business news in context, analysis with attitude

By Kevin Coupe
It would be a fair statement to say that most US food retailers don’t work very hard to project a sense of enthusiasm into their surroundings. Sure, in most cases stores are clean and bright, orderly and efficient. But they don’t generally capture any real level of enthusiasm for the genre in which they operate or the products that they sell.

(Litmus test: When was the last time you walked into a supermarket and immediately got hungry? Or even got a great idea for dinner? Hmmmmm?)

Maybe this is because we would disagree on the question of genre. We think they should be in the food business, while many senior executives at a lot of food companies see themselves as being in the numbers business -- selling enough product and bringing in enough promotional fees so that they add up to a figure higher than the company’s expenses.

That’s a shame, because it ignores one of the great advantages of being a food retailer. Think of the great food retailers that do focus on food -- HEB’s Central Market, Andronico’s, Bristol Farms, even Trader Joe’s (which sells hardly any perishables but manages to create a sense of magic and excitement anyway).

We got a first class lesson in how to use food – the smell of it, the taste of it, and just plain enthusiasm for it – to build sales when we spent a recent afternoon at a taping of the TV Food Network’s Emeril LIVE! in New York City.

This particular show was a “Manly Man Snack Show,” and the recipes involved were just what you’d expect -- hearty, inventive, yet easy-to-make fare that would appeal to Guys (the capital “G” is there on purpose). And Emeril was everything he appears to be on television, brimming with energy and contagious passion for his subject. (It helped that he seems very much like the kind of Guy you’d like to sit down and have a beer with.)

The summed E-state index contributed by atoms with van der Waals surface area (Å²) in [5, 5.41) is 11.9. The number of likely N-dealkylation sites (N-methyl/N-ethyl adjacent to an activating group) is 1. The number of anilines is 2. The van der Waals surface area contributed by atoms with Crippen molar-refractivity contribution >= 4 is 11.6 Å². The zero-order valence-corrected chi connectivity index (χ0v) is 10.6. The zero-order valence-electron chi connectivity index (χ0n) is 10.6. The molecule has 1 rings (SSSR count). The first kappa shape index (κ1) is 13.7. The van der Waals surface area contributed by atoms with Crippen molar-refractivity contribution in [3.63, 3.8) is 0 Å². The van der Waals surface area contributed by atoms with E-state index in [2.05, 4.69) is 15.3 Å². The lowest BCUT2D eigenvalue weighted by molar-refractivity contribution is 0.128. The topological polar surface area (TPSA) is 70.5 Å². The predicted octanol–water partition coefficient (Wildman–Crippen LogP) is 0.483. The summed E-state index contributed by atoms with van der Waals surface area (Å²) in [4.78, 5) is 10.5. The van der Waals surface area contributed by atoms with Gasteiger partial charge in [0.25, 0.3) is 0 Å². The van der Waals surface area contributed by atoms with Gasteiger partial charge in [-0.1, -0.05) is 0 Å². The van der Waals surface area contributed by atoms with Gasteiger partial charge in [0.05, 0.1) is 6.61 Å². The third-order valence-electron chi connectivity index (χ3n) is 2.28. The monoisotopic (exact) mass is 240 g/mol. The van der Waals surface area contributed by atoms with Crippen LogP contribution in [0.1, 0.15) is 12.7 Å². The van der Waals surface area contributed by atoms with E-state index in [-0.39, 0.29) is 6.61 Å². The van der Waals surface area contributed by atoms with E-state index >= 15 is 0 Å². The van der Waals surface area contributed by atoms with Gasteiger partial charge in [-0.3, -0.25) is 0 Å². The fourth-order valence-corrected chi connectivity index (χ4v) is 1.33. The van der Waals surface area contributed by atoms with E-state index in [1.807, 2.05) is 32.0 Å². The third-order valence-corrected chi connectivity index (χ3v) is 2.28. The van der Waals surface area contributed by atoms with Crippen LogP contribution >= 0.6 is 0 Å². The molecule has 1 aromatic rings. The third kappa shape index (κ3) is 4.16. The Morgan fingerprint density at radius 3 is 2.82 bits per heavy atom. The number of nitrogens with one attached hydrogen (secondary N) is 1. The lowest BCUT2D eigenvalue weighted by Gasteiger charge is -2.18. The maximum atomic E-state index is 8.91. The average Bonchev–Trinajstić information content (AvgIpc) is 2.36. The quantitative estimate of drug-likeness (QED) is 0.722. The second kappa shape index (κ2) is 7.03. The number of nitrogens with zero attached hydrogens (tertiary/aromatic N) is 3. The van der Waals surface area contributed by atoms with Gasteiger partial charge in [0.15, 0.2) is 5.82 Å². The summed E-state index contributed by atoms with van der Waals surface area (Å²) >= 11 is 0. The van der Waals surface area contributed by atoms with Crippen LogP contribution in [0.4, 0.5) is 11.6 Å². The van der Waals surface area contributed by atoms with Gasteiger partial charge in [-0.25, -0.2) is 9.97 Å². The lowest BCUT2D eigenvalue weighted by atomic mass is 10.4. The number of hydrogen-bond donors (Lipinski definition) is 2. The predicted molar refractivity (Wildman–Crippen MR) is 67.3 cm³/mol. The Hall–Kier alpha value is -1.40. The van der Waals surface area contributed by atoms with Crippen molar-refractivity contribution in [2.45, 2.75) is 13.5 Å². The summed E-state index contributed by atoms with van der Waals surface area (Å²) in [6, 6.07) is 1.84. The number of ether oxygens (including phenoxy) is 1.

Great food. Mouth-watering food. Food you just can’t wait to get a second bite of. This is what gets people yearning to visit a food store, as opposed to hating that idea of one more trip to the supermarket. This is what creates a differential advantage for a store, building enthusiasm, appetites, and great word of mouth -- all of which, by the way, add up to sales.

And it is the kind of image that supermarkets ought to be projecting from the moment a shopper walks into the store.

Another revelation was the audience -- all Guys, many of them policemen and firemen from New York City and surrounding areas. They were every bit as enthusiastic as Emeril was…and yet, this was a consumer group that most supermarkets wouldn’t even think about catering to.

As competition among food retailers mounts, it becomes increasingly important to find new angles on the business, new customers to attract, new enthusiasms to create. In Emeril’s catch phrase, retailers have to “kick it up a notch” -- doing a better job focusing on food, and doing a better job of catering to expanded demographics that can become loyal and profitable customers.
KC's View:
A final culinary note. Purely by coincidence, we found ourselves in Orlando, Florida, last week, where Emeril has two restaurants -- one that bears his name, and a second, newer place called “Tchoup Chop” that has an Asian flavor.

Both were fabulous. The “Big Island Style Poke” and “Crunchy Shrimp with Butter Lettuce Leaves and Hot & Sour Chile Glaze” at Tchoup Chop were spicy and delicate at the same time. At Emeril’s, we had extraordinary “Fried Green Tomatoes” and an amazing, melt-in-your-mouth “Oven Roasted Magret Duck with a Black Bean-Jicama Relish, Saffron Rice Pilaf, Crispy Plantain Chips and a Smoked Tomato Butter Sauce.”

And, oh yeah -- the signature dessert, Banana Cream Pie, has supplanted the Bread Pudding at Commander’s Palace on our list of “foods we’d want to eat if we only have an hour to live.”

Is this a great job or what?